Food for Thought

Typically, I would be a bit bothered if I had to attend the same class twice in one day. However, this week there was a pretty great exception when I got to go to my professor’s house for an informal dinner and conversation.

Students listening carefully to their professor in his sitting room after finishing dinner.

Professor Hersh, the professor of my Theory and Practice in American Education seminar, invited my class to his home just 15 minutes from Yale’s campus in Hamden, CT. Many of us thought we would just get a small dinner and talk for most of the time about our readings from class. However, once we got there we were invited by our professor, his wife, beautiful pieces of art and a lot of food to feed fifteen people. Instead of keeping the format of the typical classroom that is focused on readings and the syllabus, this “dinner class” was a great chance for every student to know more about each other and share a relaxed conversation on our thoughts on any aspect of education.

An Eskiimo wood carving of three men on a boat holding a rope.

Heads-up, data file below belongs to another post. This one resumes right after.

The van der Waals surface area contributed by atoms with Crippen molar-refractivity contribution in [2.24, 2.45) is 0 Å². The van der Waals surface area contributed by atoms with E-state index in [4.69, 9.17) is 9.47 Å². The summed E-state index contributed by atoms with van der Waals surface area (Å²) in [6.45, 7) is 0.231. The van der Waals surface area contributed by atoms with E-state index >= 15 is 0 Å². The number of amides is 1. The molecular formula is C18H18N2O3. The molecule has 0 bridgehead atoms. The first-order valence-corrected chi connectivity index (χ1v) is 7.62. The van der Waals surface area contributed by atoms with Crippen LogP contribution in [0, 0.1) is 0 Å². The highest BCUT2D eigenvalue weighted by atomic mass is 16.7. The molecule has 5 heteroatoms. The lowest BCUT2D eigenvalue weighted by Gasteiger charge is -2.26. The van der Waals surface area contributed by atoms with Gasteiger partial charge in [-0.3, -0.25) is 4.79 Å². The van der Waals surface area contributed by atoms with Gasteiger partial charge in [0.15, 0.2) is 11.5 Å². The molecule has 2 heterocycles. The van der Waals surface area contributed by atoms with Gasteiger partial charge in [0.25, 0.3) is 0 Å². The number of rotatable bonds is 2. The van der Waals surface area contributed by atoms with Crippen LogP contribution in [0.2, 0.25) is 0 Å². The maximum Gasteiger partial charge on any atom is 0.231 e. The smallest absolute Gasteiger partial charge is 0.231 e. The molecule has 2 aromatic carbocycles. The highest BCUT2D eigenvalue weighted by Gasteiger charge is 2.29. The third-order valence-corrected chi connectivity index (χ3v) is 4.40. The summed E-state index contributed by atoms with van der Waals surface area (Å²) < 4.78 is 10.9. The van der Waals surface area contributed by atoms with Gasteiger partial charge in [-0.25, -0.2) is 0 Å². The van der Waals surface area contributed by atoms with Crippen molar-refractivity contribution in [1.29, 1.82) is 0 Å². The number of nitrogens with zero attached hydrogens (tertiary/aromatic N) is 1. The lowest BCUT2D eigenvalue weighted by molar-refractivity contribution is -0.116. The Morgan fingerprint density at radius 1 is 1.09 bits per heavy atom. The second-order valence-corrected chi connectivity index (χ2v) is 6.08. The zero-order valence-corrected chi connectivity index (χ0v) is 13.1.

My professor and his wife made each of us feel very at home and made sharing our opinions so easy because we had no thoughts of grades or being college students; we were just people with great opinions sharing dinner, conversation and laughter. The breaks to have brownies, look at the cool Eskimo art in my professor’s house and talk about the difference between a cappella groups at Yale (my class has a member of Shades and a member of the Spizzwinks(?) in it) fit in great with our talks on the purposes and goals of education and how different institutions should go about achieving them.

When I got back to Yale that night, I felt like I understood not only my professor and his life more, but also the lives of my fellow classmates. Though it happened 15 minutes from Yale, I am excited that it is because of Yale that I got to learn so much about education, the people who learn it with me and Eskimo art from Canada.